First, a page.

World 20km race walk champion Eider Arévalo from Colombia shares his passion for the discipline and why he does it.
“I started race walking because I saw some friends try the sport and I immediately liked the dedication needed to excel. I also enjoyed the technical elements to race walking and the time needed to master the event. It was also something different, a sport that demands a lot from you and squeezes every last drop of energy when competing.
“As soon as I first started race walking, I loved the joy that race walking brought me and the passion for the event.
“I enjoyed a big breakthrough as a 17-year-old at the 2010 World Cup in Chihuahua in Mexico. I did not have a lot of experience but I managed to win the U20 race in a national junior record of 42:13. Winning that race opened up the possibility that I could achieve so much more in the sport both in U20 competition and at a senior level, and in 2012 I qualified, aged just 19, for the 20km race walk at the London 2012 Olympics (he finished 20th).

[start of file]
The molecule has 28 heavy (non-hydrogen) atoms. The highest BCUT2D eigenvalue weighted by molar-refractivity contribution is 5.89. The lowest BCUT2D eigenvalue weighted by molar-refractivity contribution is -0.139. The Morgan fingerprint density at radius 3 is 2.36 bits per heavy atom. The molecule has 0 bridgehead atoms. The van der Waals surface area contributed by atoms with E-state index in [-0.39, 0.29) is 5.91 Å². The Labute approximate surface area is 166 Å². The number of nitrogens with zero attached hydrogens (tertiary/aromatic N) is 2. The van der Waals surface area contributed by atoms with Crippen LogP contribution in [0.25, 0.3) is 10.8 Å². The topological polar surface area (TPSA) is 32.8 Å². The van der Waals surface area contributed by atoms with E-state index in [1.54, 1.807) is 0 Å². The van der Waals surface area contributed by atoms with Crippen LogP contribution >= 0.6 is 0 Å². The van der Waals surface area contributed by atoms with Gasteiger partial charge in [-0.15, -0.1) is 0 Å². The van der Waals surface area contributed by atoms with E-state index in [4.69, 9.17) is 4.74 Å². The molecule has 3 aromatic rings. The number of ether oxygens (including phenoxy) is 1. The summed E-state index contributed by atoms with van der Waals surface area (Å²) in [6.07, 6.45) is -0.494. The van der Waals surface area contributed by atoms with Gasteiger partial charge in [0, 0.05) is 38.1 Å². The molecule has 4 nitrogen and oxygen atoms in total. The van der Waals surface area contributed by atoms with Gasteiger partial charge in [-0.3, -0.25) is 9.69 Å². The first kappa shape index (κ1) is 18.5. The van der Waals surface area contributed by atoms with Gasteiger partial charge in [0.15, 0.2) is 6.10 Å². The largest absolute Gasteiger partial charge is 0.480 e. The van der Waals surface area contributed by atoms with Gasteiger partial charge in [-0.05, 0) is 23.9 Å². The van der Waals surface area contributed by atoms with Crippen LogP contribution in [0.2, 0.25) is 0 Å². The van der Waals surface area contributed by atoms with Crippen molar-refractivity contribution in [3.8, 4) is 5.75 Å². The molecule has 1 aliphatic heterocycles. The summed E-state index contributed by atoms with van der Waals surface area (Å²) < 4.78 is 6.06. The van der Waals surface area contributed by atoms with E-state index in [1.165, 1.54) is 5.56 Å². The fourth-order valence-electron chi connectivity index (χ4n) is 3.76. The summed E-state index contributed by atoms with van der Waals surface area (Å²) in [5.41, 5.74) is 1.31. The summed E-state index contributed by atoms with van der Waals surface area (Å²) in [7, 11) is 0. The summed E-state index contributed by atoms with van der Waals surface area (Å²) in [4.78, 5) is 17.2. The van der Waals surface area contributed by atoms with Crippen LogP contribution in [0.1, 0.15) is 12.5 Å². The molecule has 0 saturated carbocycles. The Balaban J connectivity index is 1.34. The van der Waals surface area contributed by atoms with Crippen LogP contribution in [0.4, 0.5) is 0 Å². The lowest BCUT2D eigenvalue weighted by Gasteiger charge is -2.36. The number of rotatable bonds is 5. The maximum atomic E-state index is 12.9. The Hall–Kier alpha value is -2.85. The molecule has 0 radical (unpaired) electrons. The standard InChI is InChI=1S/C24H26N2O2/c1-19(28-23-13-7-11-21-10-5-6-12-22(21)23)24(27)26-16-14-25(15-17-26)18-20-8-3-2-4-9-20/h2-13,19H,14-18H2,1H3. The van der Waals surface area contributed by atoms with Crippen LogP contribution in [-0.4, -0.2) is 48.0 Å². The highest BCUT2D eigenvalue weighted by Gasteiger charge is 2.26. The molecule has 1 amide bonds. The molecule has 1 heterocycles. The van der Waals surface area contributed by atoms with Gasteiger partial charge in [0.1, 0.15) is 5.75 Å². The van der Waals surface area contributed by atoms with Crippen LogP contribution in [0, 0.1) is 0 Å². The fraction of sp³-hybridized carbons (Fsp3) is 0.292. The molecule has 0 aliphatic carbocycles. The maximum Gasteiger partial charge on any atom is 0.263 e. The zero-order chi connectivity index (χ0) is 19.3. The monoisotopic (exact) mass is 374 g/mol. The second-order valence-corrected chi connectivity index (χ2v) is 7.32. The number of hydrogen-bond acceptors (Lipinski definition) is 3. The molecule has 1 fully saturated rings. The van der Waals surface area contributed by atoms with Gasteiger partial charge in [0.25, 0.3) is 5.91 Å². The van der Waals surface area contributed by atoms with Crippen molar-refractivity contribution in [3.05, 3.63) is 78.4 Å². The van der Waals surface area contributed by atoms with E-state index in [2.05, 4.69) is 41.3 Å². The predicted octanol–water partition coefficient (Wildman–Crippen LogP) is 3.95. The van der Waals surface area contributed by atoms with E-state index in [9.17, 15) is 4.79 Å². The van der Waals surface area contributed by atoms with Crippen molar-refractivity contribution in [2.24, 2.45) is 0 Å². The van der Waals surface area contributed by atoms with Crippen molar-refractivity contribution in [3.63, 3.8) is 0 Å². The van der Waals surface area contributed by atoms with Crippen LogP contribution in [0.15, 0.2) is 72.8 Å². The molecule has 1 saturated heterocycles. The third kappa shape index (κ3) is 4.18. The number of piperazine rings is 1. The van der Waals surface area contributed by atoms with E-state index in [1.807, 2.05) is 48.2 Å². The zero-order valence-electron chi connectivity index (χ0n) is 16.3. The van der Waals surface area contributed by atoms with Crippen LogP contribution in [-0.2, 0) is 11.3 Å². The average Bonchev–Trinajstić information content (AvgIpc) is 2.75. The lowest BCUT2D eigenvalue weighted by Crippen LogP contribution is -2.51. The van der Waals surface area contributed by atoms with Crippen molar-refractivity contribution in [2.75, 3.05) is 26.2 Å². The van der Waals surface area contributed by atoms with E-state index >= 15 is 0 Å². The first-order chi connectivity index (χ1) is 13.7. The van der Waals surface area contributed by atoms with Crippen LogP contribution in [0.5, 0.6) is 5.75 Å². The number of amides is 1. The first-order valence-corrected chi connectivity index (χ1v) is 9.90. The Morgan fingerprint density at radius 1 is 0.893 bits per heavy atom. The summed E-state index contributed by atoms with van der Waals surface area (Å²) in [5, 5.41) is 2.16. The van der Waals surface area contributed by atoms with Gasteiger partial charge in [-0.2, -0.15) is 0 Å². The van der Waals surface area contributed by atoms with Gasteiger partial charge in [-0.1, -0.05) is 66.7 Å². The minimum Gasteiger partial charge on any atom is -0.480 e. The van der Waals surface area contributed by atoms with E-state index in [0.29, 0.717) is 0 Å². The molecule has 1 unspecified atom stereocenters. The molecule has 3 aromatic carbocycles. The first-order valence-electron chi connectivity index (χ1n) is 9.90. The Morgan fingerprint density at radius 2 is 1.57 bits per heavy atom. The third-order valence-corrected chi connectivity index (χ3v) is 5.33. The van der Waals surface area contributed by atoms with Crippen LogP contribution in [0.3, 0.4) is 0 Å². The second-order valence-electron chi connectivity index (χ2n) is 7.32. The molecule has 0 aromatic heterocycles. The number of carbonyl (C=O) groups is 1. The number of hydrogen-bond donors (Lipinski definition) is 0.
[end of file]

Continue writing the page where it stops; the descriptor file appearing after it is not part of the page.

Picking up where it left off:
“Over time I drew a lot of inspiration from Luis Fernando López (the 2011 World 20km Race Walk champion from Colombia), who I started training with in 2009. I always saw him as an example to follow and I have grown up a lot thanks to his advice. Jefferson Pérez (the 1996 Olympic and three-time World 20km Race Walk gold medallist), who has also been a positive influence since I was small. From the age of 12 I was compared with Jefferson in terms of my style. He always said I was not like him, that I was my own athlete – and personally I think I do not deserve to be compared with him.
“I love to race walk because it is one of the most demanding tests in athletics – which requires supreme physical strength and mental strength. I consider myself very strong, particularly mentally.
“I try to enjoy every kilometre in training and I also love to be able to achieve each goal I set out to pursue.
“Race walking has also allowed me to make new friends throughout the world and I also find there is a great pride in succeeding for my country. But I think I feel at my happiest, when I put together a very strong training session. This can often draw tears of joy – and, at that moment, I know all the hard work and sacrifices are worth it.
Steve Landells for the IAAF